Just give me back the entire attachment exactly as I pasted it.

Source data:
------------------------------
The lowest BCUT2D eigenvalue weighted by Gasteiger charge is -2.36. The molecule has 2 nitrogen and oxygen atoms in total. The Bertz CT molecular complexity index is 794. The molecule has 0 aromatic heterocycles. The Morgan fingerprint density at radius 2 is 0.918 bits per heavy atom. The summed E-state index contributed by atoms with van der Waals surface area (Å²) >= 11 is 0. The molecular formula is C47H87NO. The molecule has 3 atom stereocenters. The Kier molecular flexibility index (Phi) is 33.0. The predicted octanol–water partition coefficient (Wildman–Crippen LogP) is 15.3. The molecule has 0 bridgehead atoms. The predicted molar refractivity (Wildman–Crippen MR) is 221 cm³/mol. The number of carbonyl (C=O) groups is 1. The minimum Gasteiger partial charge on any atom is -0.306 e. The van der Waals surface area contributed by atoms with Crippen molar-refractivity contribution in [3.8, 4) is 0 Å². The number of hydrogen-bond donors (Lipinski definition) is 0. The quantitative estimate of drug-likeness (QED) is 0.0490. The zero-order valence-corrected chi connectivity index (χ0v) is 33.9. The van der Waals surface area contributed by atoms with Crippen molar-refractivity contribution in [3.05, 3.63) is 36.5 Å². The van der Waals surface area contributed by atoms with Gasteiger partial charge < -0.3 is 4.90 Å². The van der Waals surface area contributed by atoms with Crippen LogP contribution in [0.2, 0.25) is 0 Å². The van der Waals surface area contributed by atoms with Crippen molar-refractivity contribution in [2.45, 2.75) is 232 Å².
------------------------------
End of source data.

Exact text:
The lowest BCUT2D eigenvalue weighted by Gasteiger charge is -2.36. The molecule has 2 nitrogen and oxygen atoms in total. The Bertz CT molecular complexity index is 794. The molecule has 0 aromatic heterocycles. The Morgan fingerprint density at radius 2 is 0.918 bits per heavy atom. The summed E-state index contributed by atoms with van der Waals surface area (Å²) >= 11 is 0. The molecular formula is C47H87NO. The molecule has 3 atom stereocenters. The Kier molecular flexibility index (Phi) is 33.0. The predicted octanol–water partition coefficient (Wildman–Crippen LogP) is 15.3. The molecule has 0 bridgehead atoms. The predicted molar refractivity (Wildman–Crippen MR) is 221 cm³/mol. The number of carbonyl (C=O) groups is 1. The minimum Gasteiger partial charge on any atom is -0.306 e. The van der Waals surface area contributed by atoms with Crippen molar-refractivity contribution in [3.8, 4) is 0 Å². The number of hydrogen-bond donors (Lipinski definition) is 0. The quantitative estimate of drug-likeness (QED) is 0.0490. The zero-order valence-corrected chi connectivity index (χ0v) is 33.9. The van der Waals surface area contributed by atoms with Crippen molar-refractivity contribution in [3.05, 3.63) is 36.5 Å². The van der Waals surface area contributed by atoms with Gasteiger partial charge < -0.3 is 4.90 Å². The van der Waals surface area contributed by atoms with Crippen LogP contribution in [0.2, 0.25) is 0 Å². The van der Waals surface area contributed by atoms with Crippen molar-refractivity contribution in [2.45, 2.75) is 232 Å².